I don’t know about you, but I really don’t look forward to my period — not quite “The Curse” as many people have called it, but not quite “The Gift” that many women have reframed it to be. For a while, my period was just a biological something that happened to me without my permission, leaving me with much bloat, many tears, gratuitous pain, and far from a pleasure to be around.
But a few months ago, I read Gabrielle Lichterman’s 28 Days: What Your Cycle Reveals about Your Love Life, Moods, and Potential, which forced me to look at my menstrual cycle more deeply and with a more positive lens.
Hopefully, what I took away will open up the conversation about understanding our bodies while debunking corny, trite, and distorted stereotypes. Each of us has our own unique experience with our menstrual cycle. The information in this story should serve as food for thought and further exploration. Reading this book helped me see the hormones that drive my menses could be my secret weapon to holistic tool to career advancement and wealth building once I learned more about them.
How Hormones Work
Dr. Scott Haltzman, author of this book’s forward says, “Each hormone acts like a microscopic [chemical] messenger. When it arrives at its destination, it triggers a flood of chemical interactions that affect the rest of the body.”
They work slowly, over time, and affect many different processes, including growth and development, metabolism, sexual function, reproduction, and mood. In addition to affecting these processes, hormones influence our behaviors.
The Triple Threat–Estrogen, Progesterone, Testosterone and a Woman’s Brain on Hormones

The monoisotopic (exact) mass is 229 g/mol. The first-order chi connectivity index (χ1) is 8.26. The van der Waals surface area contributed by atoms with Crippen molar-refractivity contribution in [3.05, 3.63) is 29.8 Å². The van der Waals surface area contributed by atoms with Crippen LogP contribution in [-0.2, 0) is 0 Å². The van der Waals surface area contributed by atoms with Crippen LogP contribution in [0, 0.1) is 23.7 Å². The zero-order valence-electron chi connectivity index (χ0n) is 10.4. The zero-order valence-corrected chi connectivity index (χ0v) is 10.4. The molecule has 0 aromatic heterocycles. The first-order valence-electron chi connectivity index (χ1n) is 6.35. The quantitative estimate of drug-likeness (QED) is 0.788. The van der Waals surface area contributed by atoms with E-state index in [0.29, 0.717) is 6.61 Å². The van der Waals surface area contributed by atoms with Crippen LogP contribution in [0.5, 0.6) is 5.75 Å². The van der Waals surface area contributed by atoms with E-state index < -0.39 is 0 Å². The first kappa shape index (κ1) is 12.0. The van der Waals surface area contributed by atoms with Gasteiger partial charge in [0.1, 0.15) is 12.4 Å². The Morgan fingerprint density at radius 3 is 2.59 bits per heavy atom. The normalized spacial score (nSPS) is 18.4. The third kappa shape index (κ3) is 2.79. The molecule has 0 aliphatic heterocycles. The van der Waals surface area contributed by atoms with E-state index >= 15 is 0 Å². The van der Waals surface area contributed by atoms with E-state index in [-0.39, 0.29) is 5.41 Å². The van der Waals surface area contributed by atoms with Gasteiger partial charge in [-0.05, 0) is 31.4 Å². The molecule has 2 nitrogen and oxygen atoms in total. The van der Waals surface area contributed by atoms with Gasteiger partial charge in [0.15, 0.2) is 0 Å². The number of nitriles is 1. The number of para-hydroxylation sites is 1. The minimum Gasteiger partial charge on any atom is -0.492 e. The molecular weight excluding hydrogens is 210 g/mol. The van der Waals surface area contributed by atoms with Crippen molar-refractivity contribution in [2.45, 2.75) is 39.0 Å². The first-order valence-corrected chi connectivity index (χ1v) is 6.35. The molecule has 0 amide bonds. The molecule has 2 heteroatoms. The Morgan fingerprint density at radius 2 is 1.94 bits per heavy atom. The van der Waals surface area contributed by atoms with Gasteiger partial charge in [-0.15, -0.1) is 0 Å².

Three chief hormones govern women’s menstrual cycles: estrogen, progesterone, and testosterone. The way the levels of these hormones combine has a different effect on a woman each day of her menstrual cycle, but we tend to focus on is the day that “Aunt Flow” comes.
How Your Period Influences Your Financial Decisions and Boss Moves—Day 1-Day 13
On Days 1-13 of a 28-day menstrual cycle, estrogen and testosterone are on the rise. Estrogen is considered the “optimistic” hormone while testosterone is considered to be your “cash-confident” hormone. Together, they can push you to be more impulsive and adventurous, treat yourself more, and overestimate your ability to come up with money to replenish the emergency fund and retirement account that you raided so you could live it up today. On these days, try to pay strictly with cash or a debit card.
To counteract the urges to spend more freely, you are more likely, during this part of your cycle, to be more creative, ask for what you want, and take leadership roles. This is an ideal time of the month to negotiate your salary, speak about stretch assignment, and go after the promotion or raise that you want.
How Your Period Influences Your Financial Decisions and Boss Moves—Day 14-Day 28
Day 14 is your ovulation day, when an egg releases from your ovary. After this happens, your estrogen and testosterone levels begin to decline. The withdrawal of these two hormones from Day 15-Day 28 leads to less confidence and optimism. As it relates to your finances, you may begin to feel more guilty about spending on the whim, and become (relatively) more conservative about your money moves.
In addition, estrogen withdrawal may make you experience bouts of “nervousness, anxiety, teariness, and the blues— usually not related to any specific event that’s happening around you.” That coupled with progesterone, the hormone known for its sedative quality, may make “taking over the world” either seem impossible or be a non-priority when it comes to work.
So instead of calling our periods the “The Curse” or “The Gift”, maybe more apropos monikers would be “The Closer,” “The Spender” or “The Negotiator.”
Connect with Kara @frugalfeminista. Learn more about The Frugal Feminista at www.thefrugalfeminista.com. Download her free ebook The 5-Day Financial Reset Plan: Eliminate Debt, Know Your Worth, and Heal Your Relationship with Money in Just 5 Days.